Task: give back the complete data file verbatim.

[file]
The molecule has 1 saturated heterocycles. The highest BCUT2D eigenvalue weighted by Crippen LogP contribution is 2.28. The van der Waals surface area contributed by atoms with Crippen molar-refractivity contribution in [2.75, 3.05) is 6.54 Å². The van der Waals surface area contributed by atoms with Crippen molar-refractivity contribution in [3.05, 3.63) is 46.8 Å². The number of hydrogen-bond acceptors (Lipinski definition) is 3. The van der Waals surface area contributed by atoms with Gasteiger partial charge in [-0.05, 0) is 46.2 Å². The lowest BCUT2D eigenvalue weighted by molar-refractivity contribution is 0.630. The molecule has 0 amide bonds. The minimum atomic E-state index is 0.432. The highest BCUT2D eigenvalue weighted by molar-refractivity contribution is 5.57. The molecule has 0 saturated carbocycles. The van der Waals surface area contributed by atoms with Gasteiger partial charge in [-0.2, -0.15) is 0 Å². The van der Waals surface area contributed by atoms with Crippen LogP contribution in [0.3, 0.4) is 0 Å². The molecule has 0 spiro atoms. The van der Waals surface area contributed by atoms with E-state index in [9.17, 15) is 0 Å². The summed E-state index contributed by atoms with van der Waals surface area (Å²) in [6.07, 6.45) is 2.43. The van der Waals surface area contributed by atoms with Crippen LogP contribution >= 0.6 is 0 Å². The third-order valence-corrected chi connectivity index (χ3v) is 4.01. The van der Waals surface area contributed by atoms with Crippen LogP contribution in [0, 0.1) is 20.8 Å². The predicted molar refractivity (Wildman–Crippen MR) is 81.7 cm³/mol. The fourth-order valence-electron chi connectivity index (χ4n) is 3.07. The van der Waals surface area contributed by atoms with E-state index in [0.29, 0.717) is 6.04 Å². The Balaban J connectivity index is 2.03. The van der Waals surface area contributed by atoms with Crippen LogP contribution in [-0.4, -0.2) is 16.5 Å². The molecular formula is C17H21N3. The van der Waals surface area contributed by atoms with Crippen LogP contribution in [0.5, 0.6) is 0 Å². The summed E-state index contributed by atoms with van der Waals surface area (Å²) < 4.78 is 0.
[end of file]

The molecule has 1 saturated heterocycles. The highest BCUT2D eigenvalue weighted by Crippen LogP contribution is 2.28. The van der Waals surface area contributed by atoms with Crippen molar-refractivity contribution in [2.75, 3.05) is 6.54 Å². The van der Waals surface area contributed by atoms with Crippen molar-refractivity contribution in [3.05, 3.63) is 46.8 Å². The number of hydrogen-bond acceptors (Lipinski definition) is 3. The van der Waals surface area contributed by atoms with Gasteiger partial charge in [-0.05, 0) is 46.2 Å². The lowest BCUT2D eigenvalue weighted by molar-refractivity contribution is 0.630. The molecule has 0 amide bonds. The minimum atomic E-state index is 0.432. The highest BCUT2D eigenvalue weighted by molar-refractivity contribution is 5.57. The molecule has 0 saturated carbocycles. The van der Waals surface area contributed by atoms with Gasteiger partial charge in [-0.2, -0.15) is 0 Å². The van der Waals surface area contributed by atoms with Crippen LogP contribution in [0.3, 0.4) is 0 Å². The molecule has 0 spiro atoms. The van der Waals surface area contributed by atoms with E-state index in [9.17, 15) is 0 Å². The summed E-state index contributed by atoms with van der Waals surface area (Å²) in [6.07, 6.45) is 2.43. The van der Waals surface area contributed by atoms with Crippen LogP contribution >= 0.6 is 0 Å². The third-order valence-corrected chi connectivity index (χ3v) is 4.01. The van der Waals surface area contributed by atoms with Crippen LogP contribution in [0, 0.1) is 20.8 Å². The predicted molar refractivity (Wildman–Crippen MR) is 81.7 cm³/mol. The fourth-order valence-electron chi connectivity index (χ4n) is 3.07. The van der Waals surface area contributed by atoms with E-state index in [0.29, 0.717) is 6.04 Å². The Balaban J connectivity index is 2.03. The van der Waals surface area contributed by atoms with Crippen LogP contribution in [-0.4, -0.2) is 16.5 Å². The molecular formula is C17H21N3. The van der Waals surface area contributed by atoms with Crippen LogP contribution in [0.5, 0.6) is 0 Å². The summed E-state index contributed by atoms with van der Waals surface area (Å²) < 4.78 is 0.